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Re: Making a More Realistic Character

Post by Samara on Wed Nov 30, 2011 5:24 pm

Tommy Carreiro wrote:http://forum.ibp-rp.com/viewtopic.php?f=86&t=6159
Get the fuck out.

Tommy, Dude.. I'm really sorry to disappoint you here.

But Seeker wrote that. (:
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Re: Making a More Realistic Character

Post by Samara on Wed Nov 30, 2011 5:27 pm

Sean.. hasn't.. even.. posted.. here... .__.
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Re: Making a More Realistic Character

Post by Tommy Carreiro on Wed Nov 30, 2011 5:28 pm

He banned me for that post.

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Re: Making a More Realistic Character

Post by Nicolas Djordjevic on Wed Nov 30, 2011 5:48 pm

Here we go again...



Anyway, guide looks good no matter I read minor things of it. But people'll go like TLDR...
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Re: Making a More Realistic Character

Post by Raiden Akimoto on Wed Nov 30, 2011 6:07 pm

He just advertise a server..

This guides looks useful, but for sure I do not read it yet. Yes, it is useful. Smile
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Re: Making a More Realistic Character

Post by Tommy Carreiro on Wed Nov 30, 2011 8:58 pm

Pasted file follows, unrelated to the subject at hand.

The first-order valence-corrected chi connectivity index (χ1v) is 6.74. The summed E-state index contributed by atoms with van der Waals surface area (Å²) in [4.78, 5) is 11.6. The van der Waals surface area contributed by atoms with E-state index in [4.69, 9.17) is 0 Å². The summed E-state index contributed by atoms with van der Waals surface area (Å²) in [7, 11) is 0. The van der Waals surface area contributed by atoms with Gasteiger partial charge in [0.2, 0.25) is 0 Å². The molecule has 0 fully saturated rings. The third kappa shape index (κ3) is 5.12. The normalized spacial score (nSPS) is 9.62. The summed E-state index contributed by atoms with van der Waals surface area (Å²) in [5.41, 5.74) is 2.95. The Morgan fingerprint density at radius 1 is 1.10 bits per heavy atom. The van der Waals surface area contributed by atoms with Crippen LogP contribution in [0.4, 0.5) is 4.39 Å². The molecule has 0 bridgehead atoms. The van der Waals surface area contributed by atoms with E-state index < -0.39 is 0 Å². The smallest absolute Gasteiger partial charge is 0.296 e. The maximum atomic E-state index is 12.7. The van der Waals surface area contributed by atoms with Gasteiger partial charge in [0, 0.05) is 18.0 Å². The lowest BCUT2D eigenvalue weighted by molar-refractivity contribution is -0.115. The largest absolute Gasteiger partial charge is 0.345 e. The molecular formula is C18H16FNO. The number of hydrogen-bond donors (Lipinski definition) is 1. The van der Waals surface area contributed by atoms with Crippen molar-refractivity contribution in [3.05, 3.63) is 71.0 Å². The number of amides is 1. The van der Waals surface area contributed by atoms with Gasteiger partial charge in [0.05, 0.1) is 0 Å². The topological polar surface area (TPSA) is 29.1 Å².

Raiden Dragneel wrote:He just advertise a server..
Another TL;DR noob. Did you even see that it says FORUMTOPIC.PHP?

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Re: Making a More Realistic Character

Post by Dominique LaRue on Wed Nov 30, 2011 9:30 pm

Tommy Carreiro wrote:http://forum.ibp-rp.com/viewtopic.php?f=86&t=6159
Get the fuck out.

[Guide retired from the forums. If you'd like a copy, feel free to PM me.]
Last edited by Barton on Wed Nov 30, 2011 6:48 am, edited 1 time in total.

Good detective work. What a coincidence that that time is a few minutes before I posted this guide. It's a good thing I'm a really good thief and had a copy or else I would have lost the most steal-worthy guide on the internet. Good to know you did your research, Gumshoe. Here's your promotion.

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Re: Making a More Realistic Character

Post by Tommy Carreiro on Wed Nov 30, 2011 10:30 pm

Dominique LaRue wrote:
[Guide retired from the forums. If you'd like a copy, feel free to PM me.]
Last edited by Barton on Wed Nov 30, 2011 6:48 am, edited 1 time in total.

Last edited by Barton
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Re: Making a More Realistic Character

Post by Dominique LaRue on Wed Nov 30, 2011 10:48 pm

That's nice, dear.

Kevin: Read the server information main topics.

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Re: Making a More Realistic Character

Post by Kevin Alymer on Thu Dec 01, 2011 1:25 am

It's a guide, read it don't complain about it.
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Re: Making a More Realistic Character